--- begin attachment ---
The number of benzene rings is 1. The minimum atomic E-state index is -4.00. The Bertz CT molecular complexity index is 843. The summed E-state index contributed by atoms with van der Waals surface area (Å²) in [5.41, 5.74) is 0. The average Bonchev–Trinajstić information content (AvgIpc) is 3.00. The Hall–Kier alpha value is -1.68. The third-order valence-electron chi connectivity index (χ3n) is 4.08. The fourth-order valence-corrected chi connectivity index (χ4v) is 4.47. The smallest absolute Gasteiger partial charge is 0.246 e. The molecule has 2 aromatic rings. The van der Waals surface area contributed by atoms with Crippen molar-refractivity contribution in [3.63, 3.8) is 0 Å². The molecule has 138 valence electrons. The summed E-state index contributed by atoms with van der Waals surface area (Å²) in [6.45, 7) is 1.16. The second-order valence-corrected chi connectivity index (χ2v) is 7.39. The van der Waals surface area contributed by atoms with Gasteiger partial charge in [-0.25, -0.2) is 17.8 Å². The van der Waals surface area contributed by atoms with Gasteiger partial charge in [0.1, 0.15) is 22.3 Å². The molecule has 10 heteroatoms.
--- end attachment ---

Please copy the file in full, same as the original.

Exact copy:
The number of benzene rings is 1. The minimum atomic E-state index is -4.00. The Bertz CT molecular complexity index is 843. The summed E-state index contributed by atoms with van der Waals surface area (Å²) in [5.41, 5.74) is 0. The average Bonchev–Trinajstić information content (AvgIpc) is 3.00. The Hall–Kier alpha value is -1.68. The third-order valence-electron chi connectivity index (χ3n) is 4.08. The fourth-order valence-corrected chi connectivity index (χ4v) is 4.47. The smallest absolute Gasteiger partial charge is 0.246 e. The molecule has 2 aromatic rings. The van der Waals surface area contributed by atoms with Crippen molar-refractivity contribution in [3.63, 3.8) is 0 Å². The molecule has 138 valence electrons. The summed E-state index contributed by atoms with van der Waals surface area (Å²) in [6.45, 7) is 1.16. The second-order valence-corrected chi connectivity index (χ2v) is 7.39. The van der Waals surface area contributed by atoms with Gasteiger partial charge in [-0.25, -0.2) is 17.8 Å². The van der Waals surface area contributed by atoms with Gasteiger partial charge in [0.1, 0.15) is 22.3 Å². The molecule has 10 heteroatoms.